O God of peoples, nations and history; you who became incarnate in the midst of economic, social and political injustice; you who call us to incarnate the reality of your kingdom in the midst of the world's destructive values, structures and dynamics: we confess that we would much rather limit our relationship with you to the comfortable confines of our own insulated world. We are prone to withdraw and to create islands of security within which we can live in some degree of peace and comfort without having to see the pain and anguish of the world outside. We are tempted to limit our spirituality to the narrow boundaries of our self-circumscribed world. O God of justice and mercy, help us see that to be conformed to the image of Christ is to be thrust out into the world as agents of your redeeming, healing, liberating, transforming grace. Help us to see that our growth toward wholeness in Christ cannot move toward its fruition apart from our life in the world. Guide us in our consideration of this reality in this chapter, and help us to be open and responsive to what you are saying to us.
That right there, my friends, is a prayer of prayers; the prayer of my heart. Wow.
The author says "social spirituality designates our spiritual pilgrimage within and for the culture we live in." But he warns, "Just as there is no personal holiness without social holiness, so also there is no social holiness without personal holiness. The mistake we have made is to break the two apart. Some people emphasize personal holiness, others emphasize social holiness. The problem is that neither group ends up with ANY holiness." (both are needed)
He quotes Kenneth Leech: "In our day Christianity is widely seen as a religion of personal pronouns, a purely individual faith; and this understanding is felt to be traditional, though it is in fact of recent origin. The traditional social doctrine of orthodox Christianity has been largely forgotten and replaced by an individualistic theology." And Mulholland adds, "Privatization of faith is as damaging in the social arena as it is in the community of faith - individualized spirituality undercuts any vital witness in the social order we live in."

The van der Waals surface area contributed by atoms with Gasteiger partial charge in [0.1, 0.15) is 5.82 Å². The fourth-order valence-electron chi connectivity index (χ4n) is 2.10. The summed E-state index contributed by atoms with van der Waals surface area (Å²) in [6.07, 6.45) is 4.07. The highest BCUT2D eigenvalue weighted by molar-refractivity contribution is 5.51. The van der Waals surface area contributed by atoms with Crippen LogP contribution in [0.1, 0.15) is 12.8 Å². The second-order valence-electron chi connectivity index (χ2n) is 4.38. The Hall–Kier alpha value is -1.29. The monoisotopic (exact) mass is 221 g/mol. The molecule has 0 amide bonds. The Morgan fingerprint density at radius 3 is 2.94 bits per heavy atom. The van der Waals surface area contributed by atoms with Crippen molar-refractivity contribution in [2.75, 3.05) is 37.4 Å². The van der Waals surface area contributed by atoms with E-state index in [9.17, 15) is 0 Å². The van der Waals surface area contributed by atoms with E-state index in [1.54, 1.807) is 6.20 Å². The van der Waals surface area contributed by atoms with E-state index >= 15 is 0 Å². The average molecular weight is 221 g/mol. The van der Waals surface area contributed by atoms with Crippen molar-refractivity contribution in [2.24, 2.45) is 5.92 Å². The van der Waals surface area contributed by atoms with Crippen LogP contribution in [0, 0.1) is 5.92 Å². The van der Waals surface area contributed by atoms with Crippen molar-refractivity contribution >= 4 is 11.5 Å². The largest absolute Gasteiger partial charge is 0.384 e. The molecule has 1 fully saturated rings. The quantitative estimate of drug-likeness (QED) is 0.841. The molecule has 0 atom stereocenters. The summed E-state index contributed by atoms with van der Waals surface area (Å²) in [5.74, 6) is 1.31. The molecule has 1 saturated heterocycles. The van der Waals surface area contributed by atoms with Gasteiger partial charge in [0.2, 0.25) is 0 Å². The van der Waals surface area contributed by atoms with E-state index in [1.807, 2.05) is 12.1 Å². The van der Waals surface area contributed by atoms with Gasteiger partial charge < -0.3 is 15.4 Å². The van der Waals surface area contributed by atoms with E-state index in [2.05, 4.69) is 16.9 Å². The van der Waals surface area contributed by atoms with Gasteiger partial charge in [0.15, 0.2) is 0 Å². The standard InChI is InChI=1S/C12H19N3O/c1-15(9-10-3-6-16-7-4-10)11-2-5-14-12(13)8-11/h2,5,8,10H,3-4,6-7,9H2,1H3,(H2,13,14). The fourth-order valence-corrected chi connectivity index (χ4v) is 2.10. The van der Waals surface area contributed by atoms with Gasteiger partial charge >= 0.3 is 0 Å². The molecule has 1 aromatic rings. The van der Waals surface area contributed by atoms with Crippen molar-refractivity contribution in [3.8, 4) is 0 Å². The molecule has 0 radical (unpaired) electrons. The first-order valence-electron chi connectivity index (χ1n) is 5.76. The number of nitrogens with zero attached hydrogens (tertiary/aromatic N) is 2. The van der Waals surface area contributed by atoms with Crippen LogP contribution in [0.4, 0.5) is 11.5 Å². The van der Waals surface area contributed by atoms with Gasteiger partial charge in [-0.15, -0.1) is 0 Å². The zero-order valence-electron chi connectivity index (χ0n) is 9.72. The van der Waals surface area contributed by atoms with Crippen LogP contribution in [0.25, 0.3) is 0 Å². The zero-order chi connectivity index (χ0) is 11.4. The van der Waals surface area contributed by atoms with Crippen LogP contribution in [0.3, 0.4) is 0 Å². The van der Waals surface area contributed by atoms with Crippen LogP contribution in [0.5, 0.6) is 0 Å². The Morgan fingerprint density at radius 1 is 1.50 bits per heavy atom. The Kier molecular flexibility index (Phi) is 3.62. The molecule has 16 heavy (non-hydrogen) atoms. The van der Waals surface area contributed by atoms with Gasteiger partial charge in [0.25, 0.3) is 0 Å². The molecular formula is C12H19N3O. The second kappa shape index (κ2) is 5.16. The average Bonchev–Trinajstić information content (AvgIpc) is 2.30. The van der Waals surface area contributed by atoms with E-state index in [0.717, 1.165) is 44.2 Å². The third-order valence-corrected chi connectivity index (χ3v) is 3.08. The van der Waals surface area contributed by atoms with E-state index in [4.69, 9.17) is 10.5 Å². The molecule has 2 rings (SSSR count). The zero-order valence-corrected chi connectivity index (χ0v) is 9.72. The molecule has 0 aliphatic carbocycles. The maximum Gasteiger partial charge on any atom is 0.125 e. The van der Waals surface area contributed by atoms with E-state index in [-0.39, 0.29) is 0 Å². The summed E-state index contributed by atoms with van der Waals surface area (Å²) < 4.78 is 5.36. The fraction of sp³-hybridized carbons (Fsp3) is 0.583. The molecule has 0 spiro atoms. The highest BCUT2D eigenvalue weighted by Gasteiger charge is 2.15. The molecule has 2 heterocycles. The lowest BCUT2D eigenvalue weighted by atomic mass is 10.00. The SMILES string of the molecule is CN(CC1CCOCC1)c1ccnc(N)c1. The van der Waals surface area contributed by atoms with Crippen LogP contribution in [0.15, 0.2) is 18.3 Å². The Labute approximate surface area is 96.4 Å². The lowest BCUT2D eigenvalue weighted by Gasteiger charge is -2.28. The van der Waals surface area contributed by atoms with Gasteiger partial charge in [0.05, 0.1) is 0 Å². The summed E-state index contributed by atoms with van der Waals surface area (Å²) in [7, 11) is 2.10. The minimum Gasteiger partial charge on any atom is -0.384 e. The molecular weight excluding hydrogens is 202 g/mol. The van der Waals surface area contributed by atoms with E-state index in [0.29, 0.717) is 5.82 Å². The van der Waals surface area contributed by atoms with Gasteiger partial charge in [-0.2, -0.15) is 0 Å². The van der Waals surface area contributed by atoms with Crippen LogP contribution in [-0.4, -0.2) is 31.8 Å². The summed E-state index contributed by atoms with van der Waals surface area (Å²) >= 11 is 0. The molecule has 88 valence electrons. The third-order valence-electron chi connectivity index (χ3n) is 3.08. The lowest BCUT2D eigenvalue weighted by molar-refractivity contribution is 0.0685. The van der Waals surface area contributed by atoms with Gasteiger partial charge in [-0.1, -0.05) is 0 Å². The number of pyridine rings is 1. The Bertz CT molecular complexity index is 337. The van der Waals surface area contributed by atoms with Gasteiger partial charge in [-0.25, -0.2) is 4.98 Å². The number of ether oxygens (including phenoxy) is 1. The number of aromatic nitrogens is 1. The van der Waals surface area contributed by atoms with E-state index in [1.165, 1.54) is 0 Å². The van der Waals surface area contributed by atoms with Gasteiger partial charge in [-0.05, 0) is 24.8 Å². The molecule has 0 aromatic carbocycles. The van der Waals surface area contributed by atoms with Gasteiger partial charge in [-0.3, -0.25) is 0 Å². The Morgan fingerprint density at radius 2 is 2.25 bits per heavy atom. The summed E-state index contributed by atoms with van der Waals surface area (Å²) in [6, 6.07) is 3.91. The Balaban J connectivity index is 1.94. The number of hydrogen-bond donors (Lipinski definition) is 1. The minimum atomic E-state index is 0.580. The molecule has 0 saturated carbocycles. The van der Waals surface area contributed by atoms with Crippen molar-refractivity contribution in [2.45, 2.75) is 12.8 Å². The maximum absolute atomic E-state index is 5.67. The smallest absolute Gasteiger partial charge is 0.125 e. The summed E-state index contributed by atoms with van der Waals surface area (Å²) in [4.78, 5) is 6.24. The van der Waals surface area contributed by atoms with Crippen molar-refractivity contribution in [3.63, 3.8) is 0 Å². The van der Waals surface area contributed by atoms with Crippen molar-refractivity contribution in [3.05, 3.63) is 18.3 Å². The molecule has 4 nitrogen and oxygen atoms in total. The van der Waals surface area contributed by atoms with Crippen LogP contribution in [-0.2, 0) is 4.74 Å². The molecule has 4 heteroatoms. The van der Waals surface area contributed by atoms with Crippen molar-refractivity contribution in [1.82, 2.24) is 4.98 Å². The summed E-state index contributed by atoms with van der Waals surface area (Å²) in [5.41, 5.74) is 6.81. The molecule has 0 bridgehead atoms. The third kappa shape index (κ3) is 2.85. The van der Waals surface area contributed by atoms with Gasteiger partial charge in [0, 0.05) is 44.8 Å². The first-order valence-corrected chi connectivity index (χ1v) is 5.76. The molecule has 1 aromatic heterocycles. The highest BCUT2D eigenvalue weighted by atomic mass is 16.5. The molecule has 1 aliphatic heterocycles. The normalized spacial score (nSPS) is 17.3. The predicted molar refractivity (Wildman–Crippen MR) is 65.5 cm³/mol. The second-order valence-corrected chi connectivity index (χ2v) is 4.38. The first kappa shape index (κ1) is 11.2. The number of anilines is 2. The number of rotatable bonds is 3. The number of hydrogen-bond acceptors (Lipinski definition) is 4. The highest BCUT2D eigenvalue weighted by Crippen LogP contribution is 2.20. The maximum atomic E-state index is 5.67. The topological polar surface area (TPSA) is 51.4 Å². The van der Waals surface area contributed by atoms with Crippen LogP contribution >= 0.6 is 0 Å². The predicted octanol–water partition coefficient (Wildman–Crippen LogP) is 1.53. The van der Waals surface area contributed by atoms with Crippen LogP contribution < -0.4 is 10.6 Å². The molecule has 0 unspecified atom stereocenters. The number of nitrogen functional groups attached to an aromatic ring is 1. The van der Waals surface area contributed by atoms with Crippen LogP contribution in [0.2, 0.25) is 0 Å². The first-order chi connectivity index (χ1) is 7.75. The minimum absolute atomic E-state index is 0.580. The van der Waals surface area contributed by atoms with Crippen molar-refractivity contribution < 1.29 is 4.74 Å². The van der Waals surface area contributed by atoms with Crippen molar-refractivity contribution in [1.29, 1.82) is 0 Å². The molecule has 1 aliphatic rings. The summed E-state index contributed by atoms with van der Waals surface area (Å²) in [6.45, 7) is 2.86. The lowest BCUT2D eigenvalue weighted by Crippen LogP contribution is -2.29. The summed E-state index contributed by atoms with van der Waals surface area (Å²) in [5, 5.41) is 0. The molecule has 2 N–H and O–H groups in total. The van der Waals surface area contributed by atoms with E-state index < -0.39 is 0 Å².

In speaking of Biblical tension he says on 160:
"Attempting to worship God while closing one's eyes to dehumanizing injustices in the social, political and economic realms - or, worse, while engaging in practices that contribute to injustice - is regularly denounced as totally unacceptable. Iniquity joined with solemn assembly is an abomination to God... The New Testament regularly conjoins love for God with love for one's neighbor, and indicates that the godliness that is pure and faultless is to look after marginalized and powerless people (Ja.1:27). As Leech puts it, 'To dissociate the divine justice from the struggle for justice within the human community is to make nonsense of the biblical record.'"
Two key paragraphs on 161-2:
"There must be a creative tension between our spiritual pilgrimage and the world in which it is lived out. If we attempt to undo this difficult tension, we move either in an 'unworldly' spirituality that isolates us from the world or into a 'worldly' spirituality that insulates us from the radical demands of a vital relationship with God. In the first resolution God becomes our private possession, in the second a domesticated support for the status quo. In neither instance is God allowed to be the One who calls us out of life in the world on its terms in order to thrust us back into the world on God's terms."